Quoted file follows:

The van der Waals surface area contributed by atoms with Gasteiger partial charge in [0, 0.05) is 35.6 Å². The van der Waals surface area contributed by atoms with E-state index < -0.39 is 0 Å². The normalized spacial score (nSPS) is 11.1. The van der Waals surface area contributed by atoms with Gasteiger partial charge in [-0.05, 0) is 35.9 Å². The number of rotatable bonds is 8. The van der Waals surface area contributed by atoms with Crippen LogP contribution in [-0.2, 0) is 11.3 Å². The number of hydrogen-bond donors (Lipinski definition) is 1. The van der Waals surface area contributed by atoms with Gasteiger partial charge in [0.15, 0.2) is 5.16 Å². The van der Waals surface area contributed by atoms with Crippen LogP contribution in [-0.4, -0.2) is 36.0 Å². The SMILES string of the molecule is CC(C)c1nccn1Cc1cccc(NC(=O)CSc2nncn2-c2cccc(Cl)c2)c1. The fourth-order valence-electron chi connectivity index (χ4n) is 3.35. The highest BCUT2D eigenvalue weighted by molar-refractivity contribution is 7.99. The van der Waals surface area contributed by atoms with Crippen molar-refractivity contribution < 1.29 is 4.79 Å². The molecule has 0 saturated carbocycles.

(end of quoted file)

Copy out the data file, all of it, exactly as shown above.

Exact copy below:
The van der Waals surface area contributed by atoms with Gasteiger partial charge in [0, 0.05) is 35.6 Å². The van der Waals surface area contributed by atoms with E-state index < -0.39 is 0 Å². The normalized spacial score (nSPS) is 11.1. The van der Waals surface area contributed by atoms with Gasteiger partial charge in [-0.05, 0) is 35.9 Å². The number of rotatable bonds is 8. The van der Waals surface area contributed by atoms with Crippen LogP contribution in [-0.2, 0) is 11.3 Å². The number of hydrogen-bond donors (Lipinski definition) is 1. The van der Waals surface area contributed by atoms with Gasteiger partial charge in [0.15, 0.2) is 5.16 Å². The van der Waals surface area contributed by atoms with Crippen LogP contribution in [-0.4, -0.2) is 36.0 Å². The SMILES string of the molecule is CC(C)c1nccn1Cc1cccc(NC(=O)CSc2nncn2-c2cccc(Cl)c2)c1. The fourth-order valence-electron chi connectivity index (χ4n) is 3.35. The highest BCUT2D eigenvalue weighted by molar-refractivity contribution is 7.99. The van der Waals surface area contributed by atoms with Crippen molar-refractivity contribution < 1.29 is 4.79 Å². The molecule has 0 saturated carbocycles.